What is a Moonbow?
Moonbow is a rare natural phenomenon that is also referred to as white rainbow or lunar rainbow. It occurs when the Moon’s light is reflected and refracted off water droplets in the air. For its formation, the night sky must be very dark and the moon should be very low in the sky.
The elevation needs to be lower than 42 degrees and the phase should be Full moon or nearly full. As compared to rainbows, moonbows are much fainter because a smaller amount of light is reflected from the surface of the moon.
Quick Facts: –
- In order for a Moonbow formation, water droplets must be present in the air in the opposite direction of the moon.
- When formed on a waterfall, it is called a spray Moonbow.
- There are some locations around the world where moonbows occur more frequently.
- Some of these locations include Yosemite National Park in California and Cumberland Falls State Resort Park in Kentucky.
- All these locations tend to have waterfalls as they create layers of mist in the air.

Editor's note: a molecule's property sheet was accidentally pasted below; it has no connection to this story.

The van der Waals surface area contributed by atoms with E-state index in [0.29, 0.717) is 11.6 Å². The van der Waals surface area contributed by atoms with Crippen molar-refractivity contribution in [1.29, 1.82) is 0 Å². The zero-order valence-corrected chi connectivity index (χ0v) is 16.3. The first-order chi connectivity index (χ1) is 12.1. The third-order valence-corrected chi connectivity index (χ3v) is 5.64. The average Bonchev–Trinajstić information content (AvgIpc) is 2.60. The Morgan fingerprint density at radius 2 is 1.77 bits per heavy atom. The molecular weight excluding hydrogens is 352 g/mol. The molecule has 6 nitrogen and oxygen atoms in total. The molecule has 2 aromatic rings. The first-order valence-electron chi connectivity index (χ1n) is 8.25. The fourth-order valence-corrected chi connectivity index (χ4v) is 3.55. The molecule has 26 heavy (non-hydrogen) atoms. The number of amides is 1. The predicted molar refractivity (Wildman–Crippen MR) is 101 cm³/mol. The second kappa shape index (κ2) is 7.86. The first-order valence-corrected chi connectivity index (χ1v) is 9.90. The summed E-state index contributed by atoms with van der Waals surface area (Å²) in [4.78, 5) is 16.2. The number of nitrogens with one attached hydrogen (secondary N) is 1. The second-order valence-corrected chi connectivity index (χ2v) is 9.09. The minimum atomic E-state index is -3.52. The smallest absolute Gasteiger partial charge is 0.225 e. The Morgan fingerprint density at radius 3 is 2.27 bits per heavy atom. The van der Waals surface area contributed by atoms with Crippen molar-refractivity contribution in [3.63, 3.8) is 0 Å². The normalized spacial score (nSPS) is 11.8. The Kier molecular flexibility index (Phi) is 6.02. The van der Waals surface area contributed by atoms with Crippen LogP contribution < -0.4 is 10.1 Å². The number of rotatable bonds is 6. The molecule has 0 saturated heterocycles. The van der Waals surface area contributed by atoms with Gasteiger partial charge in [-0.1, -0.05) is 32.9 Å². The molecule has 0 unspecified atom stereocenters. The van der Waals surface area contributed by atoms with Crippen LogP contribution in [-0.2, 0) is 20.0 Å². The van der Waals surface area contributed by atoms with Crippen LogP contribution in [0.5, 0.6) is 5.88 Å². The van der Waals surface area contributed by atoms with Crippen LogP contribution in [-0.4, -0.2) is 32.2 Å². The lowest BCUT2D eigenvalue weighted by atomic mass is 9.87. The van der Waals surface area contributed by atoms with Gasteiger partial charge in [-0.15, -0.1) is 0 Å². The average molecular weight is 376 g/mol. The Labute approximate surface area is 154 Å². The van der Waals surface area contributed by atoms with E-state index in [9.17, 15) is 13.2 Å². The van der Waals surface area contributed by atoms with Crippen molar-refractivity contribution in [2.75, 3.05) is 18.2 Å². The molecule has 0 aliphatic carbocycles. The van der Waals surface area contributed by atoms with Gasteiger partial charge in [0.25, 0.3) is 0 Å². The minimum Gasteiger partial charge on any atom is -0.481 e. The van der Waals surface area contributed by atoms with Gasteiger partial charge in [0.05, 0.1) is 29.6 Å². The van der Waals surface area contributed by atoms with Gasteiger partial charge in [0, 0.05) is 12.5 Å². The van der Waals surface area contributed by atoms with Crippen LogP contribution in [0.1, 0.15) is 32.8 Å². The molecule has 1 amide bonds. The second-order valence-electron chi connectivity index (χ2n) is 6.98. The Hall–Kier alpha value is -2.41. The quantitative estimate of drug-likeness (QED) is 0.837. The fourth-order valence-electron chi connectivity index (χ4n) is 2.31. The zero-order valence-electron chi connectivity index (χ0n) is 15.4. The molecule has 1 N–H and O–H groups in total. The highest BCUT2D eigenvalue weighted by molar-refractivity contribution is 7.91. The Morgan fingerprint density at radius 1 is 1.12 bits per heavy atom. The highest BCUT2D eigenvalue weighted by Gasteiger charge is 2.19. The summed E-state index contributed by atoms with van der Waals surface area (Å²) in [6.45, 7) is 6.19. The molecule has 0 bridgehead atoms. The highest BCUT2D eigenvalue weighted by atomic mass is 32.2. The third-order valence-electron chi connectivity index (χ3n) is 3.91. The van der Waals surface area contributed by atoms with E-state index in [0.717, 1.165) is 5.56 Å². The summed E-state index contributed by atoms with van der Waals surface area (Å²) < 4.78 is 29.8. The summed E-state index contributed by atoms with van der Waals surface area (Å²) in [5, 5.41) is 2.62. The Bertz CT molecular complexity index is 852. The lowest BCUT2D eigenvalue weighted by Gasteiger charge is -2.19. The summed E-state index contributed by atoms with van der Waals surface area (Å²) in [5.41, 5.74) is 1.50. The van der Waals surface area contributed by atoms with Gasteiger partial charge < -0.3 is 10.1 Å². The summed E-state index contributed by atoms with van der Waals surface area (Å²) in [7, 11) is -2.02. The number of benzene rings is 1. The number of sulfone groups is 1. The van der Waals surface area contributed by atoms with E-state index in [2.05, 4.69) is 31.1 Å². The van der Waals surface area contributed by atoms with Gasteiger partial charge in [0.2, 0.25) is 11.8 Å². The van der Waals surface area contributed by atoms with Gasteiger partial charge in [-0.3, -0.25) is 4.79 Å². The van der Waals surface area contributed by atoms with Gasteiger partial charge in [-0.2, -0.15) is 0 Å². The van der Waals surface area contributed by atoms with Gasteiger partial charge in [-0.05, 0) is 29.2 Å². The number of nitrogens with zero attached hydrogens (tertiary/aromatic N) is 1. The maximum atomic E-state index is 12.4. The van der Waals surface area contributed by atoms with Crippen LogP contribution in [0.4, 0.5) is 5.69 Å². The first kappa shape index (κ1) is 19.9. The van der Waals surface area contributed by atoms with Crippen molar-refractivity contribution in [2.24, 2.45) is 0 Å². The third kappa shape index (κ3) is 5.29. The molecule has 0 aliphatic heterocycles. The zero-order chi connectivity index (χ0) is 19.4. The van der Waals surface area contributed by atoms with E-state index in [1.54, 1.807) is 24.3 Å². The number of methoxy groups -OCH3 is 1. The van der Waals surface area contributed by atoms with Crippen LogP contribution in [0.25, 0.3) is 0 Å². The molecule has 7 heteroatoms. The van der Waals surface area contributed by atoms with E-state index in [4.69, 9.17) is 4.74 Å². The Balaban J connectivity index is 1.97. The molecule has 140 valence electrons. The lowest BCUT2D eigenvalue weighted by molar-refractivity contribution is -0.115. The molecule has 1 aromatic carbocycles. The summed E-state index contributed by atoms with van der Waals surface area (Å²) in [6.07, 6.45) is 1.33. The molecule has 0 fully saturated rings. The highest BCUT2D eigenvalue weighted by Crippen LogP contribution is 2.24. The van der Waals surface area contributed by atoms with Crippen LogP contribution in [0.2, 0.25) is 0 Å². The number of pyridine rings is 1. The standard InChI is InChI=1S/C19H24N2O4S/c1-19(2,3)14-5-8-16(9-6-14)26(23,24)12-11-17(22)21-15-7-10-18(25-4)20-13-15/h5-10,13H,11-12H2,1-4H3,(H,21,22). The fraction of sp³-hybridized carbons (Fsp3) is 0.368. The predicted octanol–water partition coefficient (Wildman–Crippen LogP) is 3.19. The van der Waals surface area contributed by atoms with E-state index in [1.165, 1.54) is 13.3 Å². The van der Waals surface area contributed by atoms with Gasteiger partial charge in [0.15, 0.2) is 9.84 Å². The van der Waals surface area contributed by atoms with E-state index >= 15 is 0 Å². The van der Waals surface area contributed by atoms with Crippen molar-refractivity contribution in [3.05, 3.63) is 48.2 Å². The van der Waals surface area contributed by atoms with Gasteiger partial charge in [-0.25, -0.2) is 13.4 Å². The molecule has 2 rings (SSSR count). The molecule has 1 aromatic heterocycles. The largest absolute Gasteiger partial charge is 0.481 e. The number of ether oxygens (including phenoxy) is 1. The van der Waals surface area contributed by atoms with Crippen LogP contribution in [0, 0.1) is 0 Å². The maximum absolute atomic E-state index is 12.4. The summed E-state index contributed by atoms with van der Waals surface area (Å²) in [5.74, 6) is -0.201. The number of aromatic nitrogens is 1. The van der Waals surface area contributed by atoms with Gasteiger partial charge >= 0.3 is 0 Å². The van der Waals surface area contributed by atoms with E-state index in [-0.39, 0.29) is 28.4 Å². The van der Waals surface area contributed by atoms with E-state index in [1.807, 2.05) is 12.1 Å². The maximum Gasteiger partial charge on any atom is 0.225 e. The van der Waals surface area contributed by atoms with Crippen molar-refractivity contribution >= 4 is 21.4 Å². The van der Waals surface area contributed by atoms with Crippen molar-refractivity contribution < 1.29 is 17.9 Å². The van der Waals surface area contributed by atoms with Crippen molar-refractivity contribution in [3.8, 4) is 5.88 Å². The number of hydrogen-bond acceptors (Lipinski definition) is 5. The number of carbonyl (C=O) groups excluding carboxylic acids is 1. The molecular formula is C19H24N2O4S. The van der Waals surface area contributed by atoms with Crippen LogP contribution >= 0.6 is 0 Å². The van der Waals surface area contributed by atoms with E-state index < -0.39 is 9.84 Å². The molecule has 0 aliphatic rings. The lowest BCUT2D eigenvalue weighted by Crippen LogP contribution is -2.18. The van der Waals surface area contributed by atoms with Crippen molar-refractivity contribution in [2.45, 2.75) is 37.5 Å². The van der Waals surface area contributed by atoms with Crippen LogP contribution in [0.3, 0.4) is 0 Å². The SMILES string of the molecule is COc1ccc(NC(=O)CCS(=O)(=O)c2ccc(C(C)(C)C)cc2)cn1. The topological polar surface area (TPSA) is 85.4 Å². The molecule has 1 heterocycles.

- Moonbows do not exactly look like rainbows because the moonlight is not very bright.
- This dim moonlight produces colors that usually are not bright enough to be detected by the color receptors in the human eye.
- They can only be observed two to three hours before or two to three hours after sunset.
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Declan, Tobin. " All Moonbow Facts for Kids ." Easy Science for Kids, Jan 2020. Web. 22 Jan 2020. < https://easyscienceforkids.com/moonbow-facts/ >.
APA Style Citation
Tobin, Declan. (2020). All Moonbow Facts for Kids. Easy Science for Kids. Retrieved from https://easyscienceforkids.com/moonbow-facts/
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